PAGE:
He was not going now to challenge that addition to the Navy. He would, however, remind the House that there was a small fleet of Royal yachts in existence already, that they had been most expensive, that they were not very much in use, and that the proposal to add to the number was one the reasons for which every Member of the House was bound to be satisfied upon. There was one condition, perfectly consistent with the most unbounded loyalty, which was demanded by a pure sense of justice to the service. His view about every item of expenditure in the Navy Estimates was that it should go to the strengthening of the Fleet as a great fighting machine. What he would suggest was that this new Royal yacht should be utilised as a fighting vessel as well. There was no difficulty about that. Royal yachts in other navies were capable of being used as fighting ships, and was there any reason why this should not be done in reference to this proposed accession to the Royal Navy? If that were proposed—and he was rather inclined to think it was proposed—any objection he might otherwise entertain to this addition would be if not entirely, at least in great part removed. He desired to say a word as to the singular circumstances under which these Estimates were presented to the House. He did not know when the Estimates were so late as they were this year, but be that as it might, it was a fact that four weeks ago the great body of information contained in the First Lord's statement was made known to the world by a Scotch Unionist newspaper. How that came about he did not know, but the internal evidence went to show that it could sot have been obtained otherwise than through official sources, and no official communication of the kind could have been other than a violation of the spirit if not of the letter of the Official Secrets Act. They almost took proceedings against a paper which had placed itself in such a position, and he did not think it was right this sort of communication should be allowed. This statement had really been before the public for three or four weeks, though there were two items in which there was a difference. Those differences were reductions, and it was those differences showing reductions in an otherwise inspired statement which had led to the universal belief that the First Lord had either been beaten by the Chancellor of the Exchequer, or had changed his own mind. He thought it hardly fair to Members of the House who wanted to raise general questions that they should be called upon to discuss these Estimates when they had only been before the House two days. He hoped the First Lord of the Admiralty would, in these circumstances, not attempt to take anything in the way of money but would allow an opportunity for the further consideration of the Estimates.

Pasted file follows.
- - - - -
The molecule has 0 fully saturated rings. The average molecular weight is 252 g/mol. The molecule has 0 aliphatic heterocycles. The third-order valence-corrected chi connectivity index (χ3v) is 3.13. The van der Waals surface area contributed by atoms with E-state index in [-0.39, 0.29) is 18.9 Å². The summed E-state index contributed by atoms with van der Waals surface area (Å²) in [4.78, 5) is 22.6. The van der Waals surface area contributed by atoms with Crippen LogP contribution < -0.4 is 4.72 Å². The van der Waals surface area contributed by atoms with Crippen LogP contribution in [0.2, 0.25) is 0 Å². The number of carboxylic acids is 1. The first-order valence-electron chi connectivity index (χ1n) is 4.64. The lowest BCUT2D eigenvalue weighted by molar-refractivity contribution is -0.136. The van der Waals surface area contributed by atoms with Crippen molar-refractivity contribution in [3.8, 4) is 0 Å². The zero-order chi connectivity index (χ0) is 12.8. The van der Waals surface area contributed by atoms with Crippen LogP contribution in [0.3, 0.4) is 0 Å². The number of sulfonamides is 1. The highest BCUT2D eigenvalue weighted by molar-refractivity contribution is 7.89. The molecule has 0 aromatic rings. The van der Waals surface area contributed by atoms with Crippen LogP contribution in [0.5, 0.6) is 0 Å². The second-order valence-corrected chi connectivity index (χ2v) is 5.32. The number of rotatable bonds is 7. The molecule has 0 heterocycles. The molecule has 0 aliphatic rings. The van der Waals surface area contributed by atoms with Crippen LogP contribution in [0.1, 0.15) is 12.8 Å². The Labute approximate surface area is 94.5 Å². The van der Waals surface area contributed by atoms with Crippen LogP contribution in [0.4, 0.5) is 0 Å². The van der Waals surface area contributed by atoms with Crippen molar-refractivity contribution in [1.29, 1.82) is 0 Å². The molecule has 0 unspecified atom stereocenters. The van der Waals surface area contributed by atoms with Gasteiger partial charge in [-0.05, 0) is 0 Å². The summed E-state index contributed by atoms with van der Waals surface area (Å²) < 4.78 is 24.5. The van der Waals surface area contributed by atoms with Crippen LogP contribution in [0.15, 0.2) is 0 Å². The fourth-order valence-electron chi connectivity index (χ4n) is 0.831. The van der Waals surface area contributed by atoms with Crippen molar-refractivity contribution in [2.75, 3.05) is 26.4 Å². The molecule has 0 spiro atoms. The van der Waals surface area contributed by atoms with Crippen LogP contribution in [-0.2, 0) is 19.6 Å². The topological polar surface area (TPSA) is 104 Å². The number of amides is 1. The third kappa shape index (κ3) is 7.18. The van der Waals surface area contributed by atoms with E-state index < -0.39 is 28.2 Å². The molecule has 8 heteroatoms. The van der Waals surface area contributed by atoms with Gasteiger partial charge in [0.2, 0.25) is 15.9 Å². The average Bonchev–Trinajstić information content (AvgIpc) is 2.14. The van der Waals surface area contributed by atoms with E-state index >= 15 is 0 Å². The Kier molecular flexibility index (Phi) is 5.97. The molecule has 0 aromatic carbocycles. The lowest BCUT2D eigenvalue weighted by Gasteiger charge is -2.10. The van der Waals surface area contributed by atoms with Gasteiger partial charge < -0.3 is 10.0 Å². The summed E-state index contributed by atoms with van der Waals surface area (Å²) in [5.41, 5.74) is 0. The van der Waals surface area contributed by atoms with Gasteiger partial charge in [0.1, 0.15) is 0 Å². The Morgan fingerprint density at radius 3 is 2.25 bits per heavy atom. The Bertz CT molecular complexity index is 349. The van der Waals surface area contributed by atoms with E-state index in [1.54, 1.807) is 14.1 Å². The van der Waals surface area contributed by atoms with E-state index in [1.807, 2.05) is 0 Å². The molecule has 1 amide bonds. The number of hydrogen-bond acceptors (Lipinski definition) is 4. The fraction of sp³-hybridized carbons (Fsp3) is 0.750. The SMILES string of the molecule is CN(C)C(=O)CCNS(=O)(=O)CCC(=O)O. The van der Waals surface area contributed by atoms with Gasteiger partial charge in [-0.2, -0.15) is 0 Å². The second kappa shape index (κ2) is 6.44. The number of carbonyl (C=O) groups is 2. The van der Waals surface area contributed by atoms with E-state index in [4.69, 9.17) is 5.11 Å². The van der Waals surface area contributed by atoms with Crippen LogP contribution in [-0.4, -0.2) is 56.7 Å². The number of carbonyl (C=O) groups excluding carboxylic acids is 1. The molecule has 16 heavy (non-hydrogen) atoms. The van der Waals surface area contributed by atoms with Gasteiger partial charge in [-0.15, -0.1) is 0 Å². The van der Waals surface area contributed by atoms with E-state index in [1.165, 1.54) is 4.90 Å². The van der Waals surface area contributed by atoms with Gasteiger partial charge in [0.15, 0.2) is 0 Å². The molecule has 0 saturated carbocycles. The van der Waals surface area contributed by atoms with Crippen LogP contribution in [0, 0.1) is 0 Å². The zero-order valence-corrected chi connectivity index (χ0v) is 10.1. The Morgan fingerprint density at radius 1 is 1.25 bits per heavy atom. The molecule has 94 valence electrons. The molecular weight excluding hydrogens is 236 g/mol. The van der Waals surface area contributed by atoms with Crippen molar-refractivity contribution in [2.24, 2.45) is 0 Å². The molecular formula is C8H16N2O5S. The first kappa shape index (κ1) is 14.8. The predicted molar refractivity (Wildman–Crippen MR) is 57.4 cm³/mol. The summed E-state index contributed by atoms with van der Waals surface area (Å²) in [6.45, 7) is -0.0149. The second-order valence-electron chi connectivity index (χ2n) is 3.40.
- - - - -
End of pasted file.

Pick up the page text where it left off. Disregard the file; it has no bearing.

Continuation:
said he desired to express his satisfaction with the general character of the Estimates placed before the House. He believed they were of such amount and contained such proposals as would be satisfactory to the country, and would give them an assurance that the safety of the nation was being properly and well cared for by the Admiralty. He was glad the right hon. Baronet had raised the question of the personnel of the Navy, because it was one of great importance. He thought, however, that the right hon. Gentleman had unnecessarily raised a doubt in the mind of the country as to the sufficiency of the provisions for the maiming of the Fleet. They had to thank the First Lord for so fully and frankly explaining the points in connection with the manning of their ships. They were now able, by the figures, which were given for the first time in his remembrance, to form an opinion as to the sufficiency of their resources for manning the Fleet. The number of men required to man the whole of the ships that could be put to sea, including those that would be completed at the end of next year, would be something, like 115,000 to 120,000. As the First Lord pointed out, it was a mistake, in dealing with these figures, to suppose that that represented the number of men necessarily to be trained in the Navy for naval purposes. It was that supposition in the public mind that so often misled them as to the resources of the country and the number of men available for manning their Fleet. He had taken sonic little trouble to look into the proportion of men who ought to, and must, be trained before they could be fit to go on board their ships compared with the number of men who might be picked up outside without such naval training, but who had sufficient knowledge to go on the ships in case of emergency. Taking the figures given by the First Lord he calculated that the absolute number of trained men required to man the whole of their vessels would be something like 76,000, while 40,000 men, accustomed to similar work outside the Navy, could be got on an emergency. Then there were 3,000 firemen in the Royal Naval Reserve, so that the total number of officers and men required to man the ships next year, when ready, would be something like 72,000 and we had 73,000 on the Estimates to be available of the Royal Naval Reserve and continuous service men. These figures clearly demonstrated that there need be no anxiety as to the sufficiency of men provided by the Admiralty for ships constructed or in course of construction. But a point of prominent importance was where were the Reserves to come from to meet the casualties that would arise in warfare: could the Mercantile Marine supply them; was the Royal Naval Reserve increasing at a proper rate? He ventured to say that the Royal Naval Reserve, which was soon to be brought up to something like 25,000 men, was the extreme number the Admiralty were likely to obtain out of the merchant service. Those who had looked into this matter very carefully estimated that the maximum number of British seamen, excluding Lascars, to be found in merchant ships would not exceed at the outside 40,000.